Toler says he could bring more if somebody didn’t need to keep the business running.
“People email me and come up to my office before I send anything out, looking forward to signing up for it,” he says. “It’s really nice and refreshing to know that I don’t have to twist arms to get people to come.”
Last fall, the volunteers ranged in age from 23-year-old Alex Davis-Licthenberger, whose mom, Kat, was running shooting sports, to 95-year- old Oliver Thibodeau. “Tip,” as he’s known, spent the day ferrying supplies and passengers in a golf cart, something he’s been doing for 20 years.
The most senior volunteers tend to help with fishing. That station remains popular in part because the volunteers come early and catch some fish they attach to “lucky poles” that they hand over to kids who aren’t getting any nibbles. At a previous camp, one boy said the word “fish” after he used a lucky pole.
“You know what his teacher said?” fishing coordinator Ray Glass recalls. “ ‘I’ve been teaching you for almost two years, and I’ve never heard you say as many words as I heard today.’ ”
Council board member Jim Rogers, who was working at the BB gun range, came up with the shooting-sports equivalent of a lucky pole. When a girl said she didn’t want to shoot BB guns because shooting is for boys, he had a brainstorm: He offered her a girl BB gun, which looked suspiciously like the guns the boys were using.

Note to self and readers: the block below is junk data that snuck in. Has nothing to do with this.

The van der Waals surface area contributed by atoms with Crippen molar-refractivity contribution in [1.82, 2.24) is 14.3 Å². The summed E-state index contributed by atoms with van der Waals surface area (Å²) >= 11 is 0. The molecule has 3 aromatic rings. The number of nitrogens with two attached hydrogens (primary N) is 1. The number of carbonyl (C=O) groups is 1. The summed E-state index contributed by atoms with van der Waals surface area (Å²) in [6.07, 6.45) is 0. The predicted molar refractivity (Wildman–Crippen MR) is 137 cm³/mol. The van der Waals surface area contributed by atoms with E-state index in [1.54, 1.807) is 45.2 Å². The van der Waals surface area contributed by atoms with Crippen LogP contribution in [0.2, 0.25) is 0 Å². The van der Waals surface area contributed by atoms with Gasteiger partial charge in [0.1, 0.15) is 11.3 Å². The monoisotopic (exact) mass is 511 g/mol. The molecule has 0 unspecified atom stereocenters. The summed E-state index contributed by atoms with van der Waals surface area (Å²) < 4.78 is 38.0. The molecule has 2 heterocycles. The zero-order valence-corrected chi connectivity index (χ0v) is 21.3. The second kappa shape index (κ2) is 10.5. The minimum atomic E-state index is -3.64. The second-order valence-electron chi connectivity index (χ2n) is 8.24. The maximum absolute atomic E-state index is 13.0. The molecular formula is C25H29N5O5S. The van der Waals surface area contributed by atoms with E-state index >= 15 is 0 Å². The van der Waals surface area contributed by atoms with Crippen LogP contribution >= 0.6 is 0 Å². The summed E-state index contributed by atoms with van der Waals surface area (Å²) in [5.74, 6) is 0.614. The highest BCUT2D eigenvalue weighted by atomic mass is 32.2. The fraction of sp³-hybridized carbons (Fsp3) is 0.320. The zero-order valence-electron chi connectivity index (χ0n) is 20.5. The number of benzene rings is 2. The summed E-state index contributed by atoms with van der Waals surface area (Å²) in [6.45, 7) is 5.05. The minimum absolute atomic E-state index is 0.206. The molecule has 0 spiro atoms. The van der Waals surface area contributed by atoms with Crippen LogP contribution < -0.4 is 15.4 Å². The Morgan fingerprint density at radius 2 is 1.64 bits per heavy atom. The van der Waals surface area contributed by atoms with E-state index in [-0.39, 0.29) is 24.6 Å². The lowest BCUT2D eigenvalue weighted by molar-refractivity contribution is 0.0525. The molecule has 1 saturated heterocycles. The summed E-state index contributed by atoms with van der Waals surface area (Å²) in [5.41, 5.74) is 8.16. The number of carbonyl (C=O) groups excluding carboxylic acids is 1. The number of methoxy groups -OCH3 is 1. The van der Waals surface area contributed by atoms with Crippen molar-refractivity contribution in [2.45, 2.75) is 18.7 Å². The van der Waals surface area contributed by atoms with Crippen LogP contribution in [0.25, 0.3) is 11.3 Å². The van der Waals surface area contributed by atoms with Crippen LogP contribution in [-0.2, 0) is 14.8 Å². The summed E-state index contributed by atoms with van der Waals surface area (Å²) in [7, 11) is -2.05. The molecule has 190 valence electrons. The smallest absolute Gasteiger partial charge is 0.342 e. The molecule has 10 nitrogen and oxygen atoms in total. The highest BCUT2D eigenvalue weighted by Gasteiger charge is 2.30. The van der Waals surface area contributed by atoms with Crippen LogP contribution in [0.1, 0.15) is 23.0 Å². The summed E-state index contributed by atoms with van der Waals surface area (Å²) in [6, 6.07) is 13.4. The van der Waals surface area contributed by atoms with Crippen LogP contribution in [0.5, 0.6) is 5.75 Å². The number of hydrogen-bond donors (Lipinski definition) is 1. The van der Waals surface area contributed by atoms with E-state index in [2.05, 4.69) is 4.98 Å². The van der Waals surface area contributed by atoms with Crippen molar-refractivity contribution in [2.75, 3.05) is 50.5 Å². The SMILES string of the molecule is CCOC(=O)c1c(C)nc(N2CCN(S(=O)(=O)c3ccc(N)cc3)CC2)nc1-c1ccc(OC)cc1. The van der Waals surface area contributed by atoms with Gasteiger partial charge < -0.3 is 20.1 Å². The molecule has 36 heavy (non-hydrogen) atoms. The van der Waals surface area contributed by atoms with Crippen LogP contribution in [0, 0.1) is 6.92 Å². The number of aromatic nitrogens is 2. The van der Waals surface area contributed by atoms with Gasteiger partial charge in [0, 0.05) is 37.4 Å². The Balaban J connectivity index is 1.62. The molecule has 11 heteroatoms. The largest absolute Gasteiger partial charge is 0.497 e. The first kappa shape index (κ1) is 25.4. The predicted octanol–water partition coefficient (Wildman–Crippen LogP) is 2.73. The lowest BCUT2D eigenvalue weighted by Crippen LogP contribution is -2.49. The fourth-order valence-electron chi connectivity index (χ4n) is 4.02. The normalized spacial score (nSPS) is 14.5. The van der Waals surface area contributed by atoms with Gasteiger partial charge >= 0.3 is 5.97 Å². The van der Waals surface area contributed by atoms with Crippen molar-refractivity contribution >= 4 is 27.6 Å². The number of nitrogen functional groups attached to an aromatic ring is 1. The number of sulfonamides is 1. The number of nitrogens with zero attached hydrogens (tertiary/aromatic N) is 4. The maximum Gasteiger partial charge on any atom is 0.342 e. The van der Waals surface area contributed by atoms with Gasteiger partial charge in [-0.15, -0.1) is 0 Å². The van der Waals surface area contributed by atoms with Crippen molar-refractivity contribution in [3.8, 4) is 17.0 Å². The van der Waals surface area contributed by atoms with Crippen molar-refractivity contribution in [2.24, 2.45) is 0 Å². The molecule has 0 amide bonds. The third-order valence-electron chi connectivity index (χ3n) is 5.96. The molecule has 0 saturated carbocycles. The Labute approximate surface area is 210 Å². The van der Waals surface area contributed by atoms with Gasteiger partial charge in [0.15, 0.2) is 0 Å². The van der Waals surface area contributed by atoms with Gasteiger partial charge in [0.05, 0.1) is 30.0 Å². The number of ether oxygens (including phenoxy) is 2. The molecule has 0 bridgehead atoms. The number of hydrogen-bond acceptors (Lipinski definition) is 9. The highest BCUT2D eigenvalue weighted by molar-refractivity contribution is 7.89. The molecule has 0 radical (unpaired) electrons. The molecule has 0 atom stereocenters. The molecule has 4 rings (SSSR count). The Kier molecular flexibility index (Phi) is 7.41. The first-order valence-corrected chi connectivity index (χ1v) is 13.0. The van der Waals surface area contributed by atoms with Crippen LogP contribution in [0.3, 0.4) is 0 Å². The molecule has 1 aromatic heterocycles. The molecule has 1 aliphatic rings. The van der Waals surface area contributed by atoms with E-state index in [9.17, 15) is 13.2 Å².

“You might not be able to tell the difference, but I can tell the difference,” Rogers said. “And she could, too.”
Smiles, Hugs and More
Since some of the campers are nonverbal, volunteers can’t always tell whether the campers are having a good time. Many will smile or offer hugs, but some have unique ways of expressing themselves.
Kim Fisher from America’s Boating Club vividly remembers the first time he captained one of the camp’s three pontoon boats. As soon as it left the dock, a boy with cerebral palsy began screaming loudly.
“I’m thinking, ‘What’s going on?’ But then I saw that that’s the only way he could communicate,” Fisher says. “He screamed with joy the whole way around this lake for 10 minutes.”
Moments like that make the volunteers want to come back year after year.
One More Thing: Working in Partnership
Adventure Camp relies heavily on community partners that provide financial support and volunteers. Donors include the UPS Foundation, the Honorable Order of Kentucky Colonels, the WHAS Crusade for Children, VSA Kentucky and Dawn Foods.
The program technically costs $10 per student, which covers both the spring and fall camps and an optional in-school curriculum from Learning for Life. Most participants, however, pay little or nothing.
“We don’t want money to be a reason why kids don’t come,” says Sarah Flowers, director of camping services. “The kids that can pay, pay, and the kids that can’t, we don’t worry about it.” “There’s no reason other councils couldn’t do this,” says council board member John Combs, who was directing traffic at the fall camp. “You’ve got the infrastructure. You’ve got the volunteer base. All you need is to get a couple or three companies involved and engage the special-needs education community.”
Scout Executive Jason Pierce would also like the program to spread.
“People need to see that Scouting is reaching out in every way possible to serve as many kids as we can,” he says.
Photographs by Alton Strupp